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Republished from Acta Carsologica, 34 (1), 2005, 51-72. Open link

UIS KHS Commission
Dating ancient caves and related palaeokarsts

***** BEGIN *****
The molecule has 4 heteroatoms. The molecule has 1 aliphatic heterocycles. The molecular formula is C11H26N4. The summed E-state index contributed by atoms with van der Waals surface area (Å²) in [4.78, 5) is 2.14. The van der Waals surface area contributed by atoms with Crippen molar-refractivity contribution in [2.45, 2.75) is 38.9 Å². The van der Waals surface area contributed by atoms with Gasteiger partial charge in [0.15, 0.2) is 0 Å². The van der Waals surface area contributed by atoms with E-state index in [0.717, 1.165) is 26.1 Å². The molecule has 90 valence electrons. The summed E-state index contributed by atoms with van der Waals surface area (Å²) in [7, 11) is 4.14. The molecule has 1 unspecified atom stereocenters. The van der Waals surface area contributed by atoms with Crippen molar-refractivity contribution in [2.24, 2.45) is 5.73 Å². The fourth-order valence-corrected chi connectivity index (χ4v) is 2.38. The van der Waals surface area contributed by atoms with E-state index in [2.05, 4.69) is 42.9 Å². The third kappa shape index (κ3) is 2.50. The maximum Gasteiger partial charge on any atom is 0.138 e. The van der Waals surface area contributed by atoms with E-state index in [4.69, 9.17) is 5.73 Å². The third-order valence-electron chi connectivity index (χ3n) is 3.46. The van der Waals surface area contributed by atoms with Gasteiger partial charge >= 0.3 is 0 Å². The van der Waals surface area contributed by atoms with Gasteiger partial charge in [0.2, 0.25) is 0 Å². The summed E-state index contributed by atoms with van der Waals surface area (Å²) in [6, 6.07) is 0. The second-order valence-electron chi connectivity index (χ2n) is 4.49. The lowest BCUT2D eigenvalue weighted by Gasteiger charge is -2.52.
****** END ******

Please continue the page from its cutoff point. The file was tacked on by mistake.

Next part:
There are few cases of open caves that have been reliably dated to ages greater than 65 Ma. This does not mean that such caves are extremely rare, rather it is difficult to reliably establish that a cave, or palaeokarst related to a cave, is this old. Relative dating methods such as: - regional stratigraphic, lithostratigraphic, biostratigraphic, relative climatic, relative isotopic, morphostratigraphic, and regional geomorphic are very useful. They suffer however from significant difficulties, and their results lack the impact of a crisp numerical date. While many of the methods used to date younger caves will not work over the required age range, some isotopic methods and palaeomagnetic methods have been applied with varying degrees of success. While finding something to date and having it dated is difficult enough, producing the date is rarely the end of the story. The difficult issue is not the date or relative correlation itself, but what the date or correlation means. Demonstrating that caves are ancient seems to rapidly become beset with the old adage that “extraordinary claims require extraordinary proof”. The presence of a well-dated or correlated sediment in a cave does not necessarily mean that the cave is that old or older. Perhaps the dated material was stored somewhere in the surrounding environment and deposited much more recently in the cave. A lava flow in a cave must be demonstrated conclusively to be a flow, not a dyke or a pile of weathered boulders washed into the cave. It must be conclusively shown that dated minerals were precipitated in the cave and not transported from elsewhere. There seems little doubt that in the future more ancient caves, or ancient sections of caves, will be identified and that as a result our perception of the age of caves in general will change.